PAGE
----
Several donors gathered last Tuesday to celebrate the success of the Cherese Mari Laulhere Children’s Village located at MemorialCare Miller Children’s and Women’s Hospital in Long Beach. The building was built to provide pediatric patients with all of the specialty outpatient care that they need in one location.
The Children’s Village outpatient center houses more than 30 different specialties which usually aren’t provided at the same location. The purpose of this visit was not only to celebrate the donors and how much their donations have helped the community but to give them guided tours around the different floors of the center. The tours were given to around 80 to 100 top donors, guests, hospital employees, and hospital executives.
The Children’s Village has a very modern aesthetic to it with interactive screens, brightly colored walls and furniture, and plenty of child-friendly decorations to uplift the patients. Those who are considered exclusive donors were able to see their room signage for the first time since donating and were able to get a better sense of where their contribution went.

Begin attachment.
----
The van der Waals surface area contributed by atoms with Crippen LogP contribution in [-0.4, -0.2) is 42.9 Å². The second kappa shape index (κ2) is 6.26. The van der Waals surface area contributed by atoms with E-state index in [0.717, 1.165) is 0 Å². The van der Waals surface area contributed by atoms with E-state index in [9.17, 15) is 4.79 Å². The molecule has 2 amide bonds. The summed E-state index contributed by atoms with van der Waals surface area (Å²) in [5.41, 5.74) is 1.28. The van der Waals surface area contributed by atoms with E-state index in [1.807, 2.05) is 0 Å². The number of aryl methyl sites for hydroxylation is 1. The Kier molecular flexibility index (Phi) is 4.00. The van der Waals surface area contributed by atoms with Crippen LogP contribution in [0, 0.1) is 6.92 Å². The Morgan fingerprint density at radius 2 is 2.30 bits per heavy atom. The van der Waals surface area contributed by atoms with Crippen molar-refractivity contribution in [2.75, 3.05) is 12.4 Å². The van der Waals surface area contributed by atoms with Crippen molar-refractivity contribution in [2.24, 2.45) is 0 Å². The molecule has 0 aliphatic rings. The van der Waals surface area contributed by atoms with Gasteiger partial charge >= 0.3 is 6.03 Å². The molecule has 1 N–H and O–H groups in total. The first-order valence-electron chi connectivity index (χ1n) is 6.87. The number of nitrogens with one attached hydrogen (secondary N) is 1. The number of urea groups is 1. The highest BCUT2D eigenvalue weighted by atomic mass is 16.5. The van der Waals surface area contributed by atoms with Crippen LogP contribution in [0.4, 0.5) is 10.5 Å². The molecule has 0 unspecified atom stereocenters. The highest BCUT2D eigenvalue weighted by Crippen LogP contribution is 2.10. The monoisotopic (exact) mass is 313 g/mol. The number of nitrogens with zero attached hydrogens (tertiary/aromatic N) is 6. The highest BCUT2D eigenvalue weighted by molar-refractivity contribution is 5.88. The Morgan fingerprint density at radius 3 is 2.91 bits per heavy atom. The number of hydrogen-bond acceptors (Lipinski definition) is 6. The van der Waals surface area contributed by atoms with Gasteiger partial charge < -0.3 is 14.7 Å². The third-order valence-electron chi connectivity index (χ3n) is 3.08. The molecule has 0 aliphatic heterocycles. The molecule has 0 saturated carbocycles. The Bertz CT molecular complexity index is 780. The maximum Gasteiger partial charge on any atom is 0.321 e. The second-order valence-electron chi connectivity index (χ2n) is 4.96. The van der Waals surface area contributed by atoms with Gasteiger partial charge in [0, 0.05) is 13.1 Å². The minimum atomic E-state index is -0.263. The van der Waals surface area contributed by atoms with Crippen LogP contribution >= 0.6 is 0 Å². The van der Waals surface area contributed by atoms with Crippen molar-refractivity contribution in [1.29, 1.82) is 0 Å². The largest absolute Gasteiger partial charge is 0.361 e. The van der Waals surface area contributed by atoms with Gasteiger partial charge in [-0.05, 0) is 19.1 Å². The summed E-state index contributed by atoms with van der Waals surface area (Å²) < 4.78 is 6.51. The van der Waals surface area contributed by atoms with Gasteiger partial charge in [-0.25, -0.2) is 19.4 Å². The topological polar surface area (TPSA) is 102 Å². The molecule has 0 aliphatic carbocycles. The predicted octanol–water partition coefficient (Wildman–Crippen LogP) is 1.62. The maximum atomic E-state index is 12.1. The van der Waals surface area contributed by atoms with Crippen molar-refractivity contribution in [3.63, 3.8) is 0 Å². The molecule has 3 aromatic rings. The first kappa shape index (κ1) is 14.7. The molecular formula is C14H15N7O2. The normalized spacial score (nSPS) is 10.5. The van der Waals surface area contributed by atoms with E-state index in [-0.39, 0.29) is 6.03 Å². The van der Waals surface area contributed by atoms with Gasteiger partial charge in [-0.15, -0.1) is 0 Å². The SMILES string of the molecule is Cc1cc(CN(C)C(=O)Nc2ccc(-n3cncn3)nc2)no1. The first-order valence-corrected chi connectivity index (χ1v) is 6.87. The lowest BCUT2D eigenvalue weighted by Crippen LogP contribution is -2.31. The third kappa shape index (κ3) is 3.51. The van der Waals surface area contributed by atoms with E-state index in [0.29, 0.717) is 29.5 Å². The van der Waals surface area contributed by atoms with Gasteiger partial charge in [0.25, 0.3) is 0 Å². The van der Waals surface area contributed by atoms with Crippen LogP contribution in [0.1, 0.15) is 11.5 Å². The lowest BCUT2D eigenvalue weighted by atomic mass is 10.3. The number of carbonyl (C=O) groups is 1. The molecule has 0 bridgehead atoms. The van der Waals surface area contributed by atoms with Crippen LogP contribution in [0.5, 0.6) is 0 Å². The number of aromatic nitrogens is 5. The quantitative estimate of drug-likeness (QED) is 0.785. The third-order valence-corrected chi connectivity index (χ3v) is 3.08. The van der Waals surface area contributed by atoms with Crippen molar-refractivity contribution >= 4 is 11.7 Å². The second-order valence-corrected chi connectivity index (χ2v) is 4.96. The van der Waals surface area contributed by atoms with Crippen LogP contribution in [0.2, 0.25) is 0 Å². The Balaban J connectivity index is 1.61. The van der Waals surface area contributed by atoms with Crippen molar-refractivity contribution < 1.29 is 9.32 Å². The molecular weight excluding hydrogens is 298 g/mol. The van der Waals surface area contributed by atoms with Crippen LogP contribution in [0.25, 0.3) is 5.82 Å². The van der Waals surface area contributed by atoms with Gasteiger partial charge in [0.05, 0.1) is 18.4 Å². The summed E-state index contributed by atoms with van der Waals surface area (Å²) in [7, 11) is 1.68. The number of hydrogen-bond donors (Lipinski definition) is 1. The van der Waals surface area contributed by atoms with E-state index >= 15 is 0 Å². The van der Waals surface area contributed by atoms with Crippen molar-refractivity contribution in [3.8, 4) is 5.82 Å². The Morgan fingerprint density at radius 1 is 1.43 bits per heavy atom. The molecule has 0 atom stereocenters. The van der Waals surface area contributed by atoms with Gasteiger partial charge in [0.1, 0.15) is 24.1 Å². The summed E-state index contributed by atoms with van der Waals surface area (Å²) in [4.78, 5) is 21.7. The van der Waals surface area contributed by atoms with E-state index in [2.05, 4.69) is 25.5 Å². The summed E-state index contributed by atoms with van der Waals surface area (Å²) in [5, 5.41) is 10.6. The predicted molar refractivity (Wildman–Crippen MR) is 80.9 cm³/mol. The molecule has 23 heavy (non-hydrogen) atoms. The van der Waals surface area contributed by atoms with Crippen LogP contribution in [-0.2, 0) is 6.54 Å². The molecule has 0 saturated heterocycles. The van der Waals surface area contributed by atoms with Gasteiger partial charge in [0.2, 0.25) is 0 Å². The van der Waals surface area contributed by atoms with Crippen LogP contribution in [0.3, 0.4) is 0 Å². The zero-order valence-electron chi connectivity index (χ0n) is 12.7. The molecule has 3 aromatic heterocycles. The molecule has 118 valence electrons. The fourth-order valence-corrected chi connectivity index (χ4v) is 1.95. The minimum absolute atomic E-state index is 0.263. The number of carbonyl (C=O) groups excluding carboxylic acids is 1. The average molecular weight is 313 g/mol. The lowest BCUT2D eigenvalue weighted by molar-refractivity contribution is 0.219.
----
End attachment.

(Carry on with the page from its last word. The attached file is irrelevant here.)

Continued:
These tours were given to the visitors through the eyes of a child to try and experience the same fascination a young patient would have while walking through the center.
“We are tremendously grateful for the many donors who made significant gifts to this project and so many other projects across the hospital,” said Robert Gunsalus, the president of the Long Beach Medical Center Foundation. “We celebrate their generosity to uplift it as a model and hopefully inspire others to follow their example.”
According to memorialcare.org, the foundation has supported the hospital for more than 55 years and raises between $7 to $15 million annually. MemorialCare is a nonprofit health system that includes four hospitals, two medical groups, imaging centers, surgical centers, and other services like the Children’s Village.
The funding for the Village’s completion came after a two-year campaign asking members of the community to help contribute to the construction through donations. “Imagine being a low-income single parent having to find time to take your child from one place to another in our congested metropolis,” said Gunsalus. “They would often miss appointments and struggle to make appointments and get to the appointments, but now there is a state-of-the-art one-stop shop where a child can come and get all of the care that they need.”
By Andrew Ayala